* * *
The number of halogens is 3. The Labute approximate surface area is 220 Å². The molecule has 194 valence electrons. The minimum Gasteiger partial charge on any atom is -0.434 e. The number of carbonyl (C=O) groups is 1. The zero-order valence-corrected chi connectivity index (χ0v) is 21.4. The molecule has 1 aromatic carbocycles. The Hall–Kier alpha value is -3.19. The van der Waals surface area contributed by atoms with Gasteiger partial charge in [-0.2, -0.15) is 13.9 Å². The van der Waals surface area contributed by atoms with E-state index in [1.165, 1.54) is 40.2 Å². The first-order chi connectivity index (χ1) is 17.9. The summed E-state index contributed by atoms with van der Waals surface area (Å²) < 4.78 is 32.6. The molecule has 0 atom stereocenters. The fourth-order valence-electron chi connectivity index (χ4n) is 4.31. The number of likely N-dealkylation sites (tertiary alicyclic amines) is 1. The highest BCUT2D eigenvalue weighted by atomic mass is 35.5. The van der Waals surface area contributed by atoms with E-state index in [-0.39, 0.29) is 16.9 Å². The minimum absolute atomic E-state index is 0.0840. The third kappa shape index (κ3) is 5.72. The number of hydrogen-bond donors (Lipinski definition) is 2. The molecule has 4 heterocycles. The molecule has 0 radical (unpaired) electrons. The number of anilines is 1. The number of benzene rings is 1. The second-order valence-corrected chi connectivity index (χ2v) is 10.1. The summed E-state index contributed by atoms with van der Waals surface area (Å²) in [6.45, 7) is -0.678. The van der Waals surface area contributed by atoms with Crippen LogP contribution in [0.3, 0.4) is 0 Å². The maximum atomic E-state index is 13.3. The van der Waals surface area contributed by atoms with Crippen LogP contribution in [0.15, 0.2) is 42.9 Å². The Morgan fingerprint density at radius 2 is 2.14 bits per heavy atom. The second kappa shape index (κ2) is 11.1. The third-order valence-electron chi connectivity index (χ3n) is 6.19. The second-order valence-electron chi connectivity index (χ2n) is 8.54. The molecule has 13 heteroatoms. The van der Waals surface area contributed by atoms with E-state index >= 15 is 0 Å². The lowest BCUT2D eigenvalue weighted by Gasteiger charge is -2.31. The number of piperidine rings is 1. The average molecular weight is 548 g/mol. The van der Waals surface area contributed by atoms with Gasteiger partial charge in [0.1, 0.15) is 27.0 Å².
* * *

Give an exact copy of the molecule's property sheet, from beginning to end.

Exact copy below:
The number of halogens is 3. The Labute approximate surface area is 220 Å². The molecule has 194 valence electrons. The minimum Gasteiger partial charge on any atom is -0.434 e. The number of carbonyl (C=O) groups is 1. The zero-order valence-corrected chi connectivity index (χ0v) is 21.4. The molecule has 1 aromatic carbocycles. The Hall–Kier alpha value is -3.19. The van der Waals surface area contributed by atoms with Gasteiger partial charge in [-0.2, -0.15) is 13.9 Å². The van der Waals surface area contributed by atoms with E-state index in [1.165, 1.54) is 40.2 Å². The first-order chi connectivity index (χ1) is 17.9. The summed E-state index contributed by atoms with van der Waals surface area (Å²) < 4.78 is 32.6. The molecule has 0 atom stereocenters. The fourth-order valence-electron chi connectivity index (χ4n) is 4.31. The number of likely N-dealkylation sites (tertiary alicyclic amines) is 1. The highest BCUT2D eigenvalue weighted by atomic mass is 35.5. The van der Waals surface area contributed by atoms with E-state index in [-0.39, 0.29) is 16.9 Å². The minimum absolute atomic E-state index is 0.0840. The third kappa shape index (κ3) is 5.72. The number of hydrogen-bond donors (Lipinski definition) is 2. The molecule has 4 heterocycles. The molecule has 0 radical (unpaired) electrons. The number of anilines is 1. The number of benzene rings is 1. The second-order valence-corrected chi connectivity index (χ2v) is 10.1. The summed E-state index contributed by atoms with van der Waals surface area (Å²) in [6.45, 7) is -0.678. The van der Waals surface area contributed by atoms with Crippen LogP contribution in [0.3, 0.4) is 0 Å². The maximum atomic E-state index is 13.3. The van der Waals surface area contributed by atoms with Crippen LogP contribution in [0.15, 0.2) is 42.9 Å². The Morgan fingerprint density at radius 2 is 2.14 bits per heavy atom. The second kappa shape index (κ2) is 11.1. The third-order valence-electron chi connectivity index (χ3n) is 6.19. The second-order valence-electron chi connectivity index (χ2n) is 8.54. The molecule has 13 heteroatoms. The van der Waals surface area contributed by atoms with E-state index >= 15 is 0 Å². The lowest BCUT2D eigenvalue weighted by Gasteiger charge is -2.31. The number of piperidine rings is 1. The average molecular weight is 548 g/mol. The van der Waals surface area contributed by atoms with Gasteiger partial charge in [0.1, 0.15) is 27.0 Å².